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Managing Boundaries & Customer Service

When you’re running a business, we often want to share our message and our content/products on as many platforms as possible to maximize how many people we are reaching. A business may have 6-8 different platforms running simultaneously. What this means when it comes to customer service is that people have endless ways they can communicate […]

When you’re running a business, we often want to share our message and our content/products on as many platforms as possible to maximize how many people we are reaching. A business may have 6-8 different platforms running simultaneously. 

What this means when it comes to customer service is that people have endless ways they can communicate with us and the more platforms we have, the more overwhelming it becomes. And as you grow your business, it’s only going to get more overwhelming. It’s so important, when it comes to communication pathways or any other aspect of your business, to have the right systems and processes in place.

I always encourage entrepreneurs to have these systems set up even very early in their business, when they feel like they might not be necessary because if you do the work then, when things are simpler, you won’t be scrambling later. I want you to think about and write down all of the different ways that people can contact you. What feelings come up for you when you look at your list? Is it too much? Overwhelming? Not enough?

How are you extending back that communication towards your audience? How are you responding to the questions and messages and comments? Do you have a system and a process in place for this? What is coming up for you that would be something you might need to shift so that this process is more sustainable in the long-term? Because here’s the thing – you’re in control

What boundaries might need to be set? Are you at the whim of every comment and message, and you’ll stop what you are doing to reply to each one immediately? Perhaps that is working for you now, but as your business grows, this might not be a sustainable approach. 

What fears do you have? Do you have fear that if you don’t respond right away, you’ll lose that customer/sale/person/etc.? You need to drop that because when you operate from a place of fear, you’re not operating from a place of control. Trust that if the time is right for that person, they will stay. And if it’s not, that’s okay too! 

Here are some tips for streamlining this process:

Schedule Yourself
. Instead of dropping whatever you’re doing to reply to each message when it comes in, maybe you need to carve out certain times during the day where you engage with your audience. Set yourself a time block when you respond to people and stick to it. When the time is up, it’s done unless you INTENTIONALLY add in more. The process should not take over your life.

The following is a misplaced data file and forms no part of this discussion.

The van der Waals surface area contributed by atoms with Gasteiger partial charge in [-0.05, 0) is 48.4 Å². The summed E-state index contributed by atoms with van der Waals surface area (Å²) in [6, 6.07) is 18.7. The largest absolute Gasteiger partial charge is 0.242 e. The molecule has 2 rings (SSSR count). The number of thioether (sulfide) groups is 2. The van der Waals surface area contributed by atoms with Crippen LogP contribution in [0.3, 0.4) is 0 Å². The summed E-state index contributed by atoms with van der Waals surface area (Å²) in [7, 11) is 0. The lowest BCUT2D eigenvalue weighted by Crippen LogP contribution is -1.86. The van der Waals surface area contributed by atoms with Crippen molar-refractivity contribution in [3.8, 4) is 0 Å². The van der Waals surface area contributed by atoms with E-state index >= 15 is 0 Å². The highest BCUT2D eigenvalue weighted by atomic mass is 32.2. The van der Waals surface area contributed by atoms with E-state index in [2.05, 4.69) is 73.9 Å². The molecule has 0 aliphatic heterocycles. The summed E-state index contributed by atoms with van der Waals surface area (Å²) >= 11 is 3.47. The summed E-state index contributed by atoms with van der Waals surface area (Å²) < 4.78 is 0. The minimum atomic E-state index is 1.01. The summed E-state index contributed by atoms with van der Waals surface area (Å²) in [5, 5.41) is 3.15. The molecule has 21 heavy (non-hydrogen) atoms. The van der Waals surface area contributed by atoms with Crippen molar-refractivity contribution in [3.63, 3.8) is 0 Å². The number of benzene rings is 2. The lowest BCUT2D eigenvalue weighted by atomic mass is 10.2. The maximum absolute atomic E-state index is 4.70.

Manage People’s Expectations. Set up auto-responders on your messages or your website, “Thank you so much for reaching out! I will get back to you within 24 hours” for example. Give people a touch point so they know what to expect from you. Just make sure that whatever you say, you honor it and stick to it. 

Set up the Right Systems and Processes. If you’re in a position to do so, maybe you delegate and hire out an admin assistant to help with answering the “administrative” type requests and emails. If you spend a lot of your time communicating with people with regards to scheduling appointments, set up an online scheduler where people can see your availability and book their appointment online. 

Drop your Expectations. Shift your mindset around the purpose of communicating with your audience and your clients. Drop the expectation that if you connect with them, then they “have to” buy your product or service or whatever it is you’re selling. Maybe you don’t think that you have expectations, but you might feel disappointment when you put a significant amount of time into nurturing a relationship and they say no. Shift your mindset here; first of all, if you’ve acted with integrity and respect, then it’s not personal. They are on their own path and your job is to communicate clearly and honor where they are at. Trust that if they’re the right person, they will come back. 

Your needs, your health and your well-being need to be balanced with your client’s needs. Nurture those relationships and make your customer service a top priority; but you can do it without completely losing yourself in the process. Lead by example and show people how you can operate a business with boundaries, respect and trust. 

What will be your legacy when it comes to your customer service? What do you want to be known and remembered for? 


For more information or to work with me, click here.

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